Dying pine trees
Can you tell me how to help my pine trees? The bottom branches are drying up, dropping needles & appear dead. The pictures are near a road but I also have one that isn't & the same thing is happening. This is in Mecosta county. There is no salt used on the roads in the winter.
Mecosta County Michigan
Your pictures show blue spruce. Some of the branch dieback and needle loss can be caused by shade. Your trees are planted pretty close together. The other contributing factor might be what we have termed "spruce decline" The key symptom of spruce decline is branch dieback, which progresses over two to four years and renders the plant’s appearance unacceptable for most homeowners. The rapid decline of many spruce trees in Michigan and surrounding states appears to be related to an increase of canker diseases coupled with other disease and insect problems.
There are three principle types of diseases that affect blue spruce trees: needlecasts, tip blights and canker diseases.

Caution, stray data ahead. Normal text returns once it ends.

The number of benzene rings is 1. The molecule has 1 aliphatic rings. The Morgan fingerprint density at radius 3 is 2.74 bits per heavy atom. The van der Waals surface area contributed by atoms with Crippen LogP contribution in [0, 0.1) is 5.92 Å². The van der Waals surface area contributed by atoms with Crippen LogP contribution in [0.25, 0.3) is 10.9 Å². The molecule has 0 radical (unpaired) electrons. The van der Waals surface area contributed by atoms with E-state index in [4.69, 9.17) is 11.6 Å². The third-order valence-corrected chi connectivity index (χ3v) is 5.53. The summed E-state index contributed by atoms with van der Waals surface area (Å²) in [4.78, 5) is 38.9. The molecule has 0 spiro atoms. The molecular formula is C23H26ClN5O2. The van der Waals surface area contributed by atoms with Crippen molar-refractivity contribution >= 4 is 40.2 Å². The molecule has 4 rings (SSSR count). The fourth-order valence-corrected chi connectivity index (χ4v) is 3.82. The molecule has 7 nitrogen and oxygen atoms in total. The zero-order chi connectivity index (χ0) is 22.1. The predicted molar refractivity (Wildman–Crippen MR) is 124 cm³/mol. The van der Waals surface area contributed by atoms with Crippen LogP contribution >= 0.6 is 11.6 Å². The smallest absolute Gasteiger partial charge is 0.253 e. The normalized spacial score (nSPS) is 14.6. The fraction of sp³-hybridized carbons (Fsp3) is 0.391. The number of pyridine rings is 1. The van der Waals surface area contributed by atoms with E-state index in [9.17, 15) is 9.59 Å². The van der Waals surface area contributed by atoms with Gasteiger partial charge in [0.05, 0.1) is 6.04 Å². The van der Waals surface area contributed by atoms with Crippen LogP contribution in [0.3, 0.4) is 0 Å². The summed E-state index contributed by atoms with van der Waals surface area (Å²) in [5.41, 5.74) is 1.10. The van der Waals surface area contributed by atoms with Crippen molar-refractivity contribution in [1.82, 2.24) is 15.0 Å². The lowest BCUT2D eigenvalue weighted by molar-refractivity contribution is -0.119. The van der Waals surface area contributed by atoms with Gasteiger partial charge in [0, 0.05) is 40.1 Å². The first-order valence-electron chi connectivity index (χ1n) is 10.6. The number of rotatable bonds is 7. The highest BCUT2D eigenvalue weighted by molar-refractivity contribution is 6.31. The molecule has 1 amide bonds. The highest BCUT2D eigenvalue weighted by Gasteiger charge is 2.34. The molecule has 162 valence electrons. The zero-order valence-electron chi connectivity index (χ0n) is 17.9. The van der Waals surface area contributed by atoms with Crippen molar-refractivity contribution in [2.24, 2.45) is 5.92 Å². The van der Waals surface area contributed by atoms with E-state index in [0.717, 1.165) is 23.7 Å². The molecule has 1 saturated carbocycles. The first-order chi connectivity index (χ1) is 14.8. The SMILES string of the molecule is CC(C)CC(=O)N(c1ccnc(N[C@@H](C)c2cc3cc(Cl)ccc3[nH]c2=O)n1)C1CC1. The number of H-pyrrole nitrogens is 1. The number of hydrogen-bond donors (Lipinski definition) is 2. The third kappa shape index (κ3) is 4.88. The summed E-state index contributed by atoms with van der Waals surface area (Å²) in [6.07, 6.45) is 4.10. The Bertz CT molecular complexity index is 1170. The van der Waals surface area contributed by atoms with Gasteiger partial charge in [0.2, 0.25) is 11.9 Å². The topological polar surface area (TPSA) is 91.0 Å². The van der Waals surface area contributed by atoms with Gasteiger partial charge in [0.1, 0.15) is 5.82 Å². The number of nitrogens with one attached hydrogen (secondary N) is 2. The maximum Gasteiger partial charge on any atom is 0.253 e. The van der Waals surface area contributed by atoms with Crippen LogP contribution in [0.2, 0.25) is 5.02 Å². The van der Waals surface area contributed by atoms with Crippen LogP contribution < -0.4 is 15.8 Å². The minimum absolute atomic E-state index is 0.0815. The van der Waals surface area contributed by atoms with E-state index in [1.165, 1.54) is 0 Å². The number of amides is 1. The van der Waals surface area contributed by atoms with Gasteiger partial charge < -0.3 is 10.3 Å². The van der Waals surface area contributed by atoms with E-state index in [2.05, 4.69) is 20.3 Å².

We often see needlecast particularly when trees and planted close together. Needlecast diseases as the name implies shed needles. Needlecast fungi often infect needles on the current year’s shoots. As the disease progresses, the needles die, usually the year following the infection. As a result, trees affected by needlecasts often have an outer “shell” of live needles on current shoots and dead needles on older shoots. The two most common needlecasts we find in spruce are caused by the fungal pathogens Rhizosphaera and Stigmina/Mycosphaerella. Needlecasts can be managed by using fungicides. Fungicides that are available are preventative and curative. Fungicide applications will need to be applied 2-3 times a year for at least 2-3 consecutive years or more. If you decide to make a commitment to a fungicide program you should remove some of the trees to increase sunlight and air movement.
For more information on –
What is spruce decline? http://msue.anr.msu.edu/news/what_is_spruce_decline_and_what_should_you_do_about_it